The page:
Passlands Cemetery (9)

Passlands Cemetery (11)

Passlands Cemetery (10)

One local tradition during its use was for the funeral cortege to pass three times around the  chapel before the burial would take place. Back in those days grave robbing was a lucrative trade and someone would stand guard over thee fresh grave for a number of nights to prevent the removal of the corpse. The chapel continued to be used until the current church of St. Peter & Paul was opened on Drogheda Street in 1847. Sometime later it was demolished by the bishop of Kildare. As you can see funeral plaques were put up on the gable walls. Burials continued for a time, with most of the dates of the headstones being  from the 19th century onwards. The graveyard contains an intriguing collection of various tombs, Celtic crosses and headstones and is well worth a visit.

Passlands Cemetery (11a)

Passlands Cemetery (14)

Passlands Cemetery (13)

Passlands Cemetery (12)

 

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About edmooneyphotography

Photographer, Blogger, Ruinhunter, with an unhealthy obsession for history, mythology and the arcane.
This entry was posted in Diary of a Ruinhunter, Photography, Places of Interest, Religious Sites and tagged , , , , , , , , . Bookmark the permalink.

23 Responses to Passlands Cemetery

  1. Jet Eliot says:

    I enjoyed your moody photos, Ed, and historic dialogue on this fascinating cemetery. Celtic crosses added a nice touch.

  2. Jennifer L Thorpe says:

    Gorgeous!

  3. Intriguing history & photography…:)

  4. kiwiskan says:

    Fascinating. I see you did get a bird on one of those headstones…

  5. Rajiv says:

    Nice stuff, Ed!

  6. levelbest says:

    Fantastic photo!

  7. Katie Hale says:

    Beautiful photos! And very atmospheric. I always find cemetaries fascinating places. I hope that’s not too morbid…?

  8. Ali Isaac says:

    I think it must be an Irish thing, to visit a graveyard for anything other than a burial, lol! I never came across it until I married into an Irish family. I therefore didnt expect this post to be as interesting as your other posts Ed, but of course you proved me wrong! Great atmospheric pics, even with all that sunshine, and I really enjoyed all your research! Thanks Ed!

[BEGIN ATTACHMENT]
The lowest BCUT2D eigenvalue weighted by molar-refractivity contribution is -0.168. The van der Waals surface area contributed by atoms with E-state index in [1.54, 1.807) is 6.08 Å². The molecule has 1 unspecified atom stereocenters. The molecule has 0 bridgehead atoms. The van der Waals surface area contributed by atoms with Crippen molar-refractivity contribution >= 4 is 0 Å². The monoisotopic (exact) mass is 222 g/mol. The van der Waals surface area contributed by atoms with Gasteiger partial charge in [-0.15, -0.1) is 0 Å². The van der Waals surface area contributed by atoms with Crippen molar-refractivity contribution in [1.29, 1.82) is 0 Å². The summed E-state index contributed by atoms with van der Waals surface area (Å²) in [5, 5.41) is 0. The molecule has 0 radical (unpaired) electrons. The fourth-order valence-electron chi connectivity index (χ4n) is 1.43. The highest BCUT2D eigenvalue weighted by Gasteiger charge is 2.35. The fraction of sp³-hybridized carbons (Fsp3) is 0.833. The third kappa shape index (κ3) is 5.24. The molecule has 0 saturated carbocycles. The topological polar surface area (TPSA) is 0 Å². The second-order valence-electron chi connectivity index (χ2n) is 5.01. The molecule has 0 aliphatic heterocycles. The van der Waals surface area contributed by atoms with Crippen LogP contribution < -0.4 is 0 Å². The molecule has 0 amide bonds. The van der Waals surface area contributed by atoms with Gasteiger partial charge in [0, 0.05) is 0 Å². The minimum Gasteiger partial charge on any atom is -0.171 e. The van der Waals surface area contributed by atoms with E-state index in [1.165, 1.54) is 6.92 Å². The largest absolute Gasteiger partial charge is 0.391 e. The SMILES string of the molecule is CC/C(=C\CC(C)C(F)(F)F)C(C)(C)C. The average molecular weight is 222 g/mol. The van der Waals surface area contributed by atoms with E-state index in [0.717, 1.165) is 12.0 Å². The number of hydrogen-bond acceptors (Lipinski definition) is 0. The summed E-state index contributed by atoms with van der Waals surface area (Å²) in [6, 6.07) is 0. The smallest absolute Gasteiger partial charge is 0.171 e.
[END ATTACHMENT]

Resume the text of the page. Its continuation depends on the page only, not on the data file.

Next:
• Good to hear Ali, I spend so much time travelling around the country, I have been missing some really cool stuff right on my own doorstep. We have been living here for what will be seven years this christmas and this was my first time to explore what the town has to offer apart from The Hulk which I did a few months ago.

  9. Your historical research always amazes me. And the thing with the crows – astonishing!! The presence of a graveyard without a church of some sort reminds me of a small graveyard I stumbled on in west Wales about a decade ago. It was I think though an actual churchless graveyard as many of the graves were quite recent, and all set out in neat rows.
    Ha – found a copy of the poem I wrote about it…. “The Loveyard” – I thought it was out there somewhere. http://www.poeticdiversity.org/main/poems-fea.php?nameCode=JeniBate&date=2004-05-01

  10. bamauthor says:

    What an interesting post! I especially love the different angles.

  11. Capt Jill says:

    interesting history, love the photos!

  12. Pingback: Yew Tree Cemetery | Ed Mooney Photography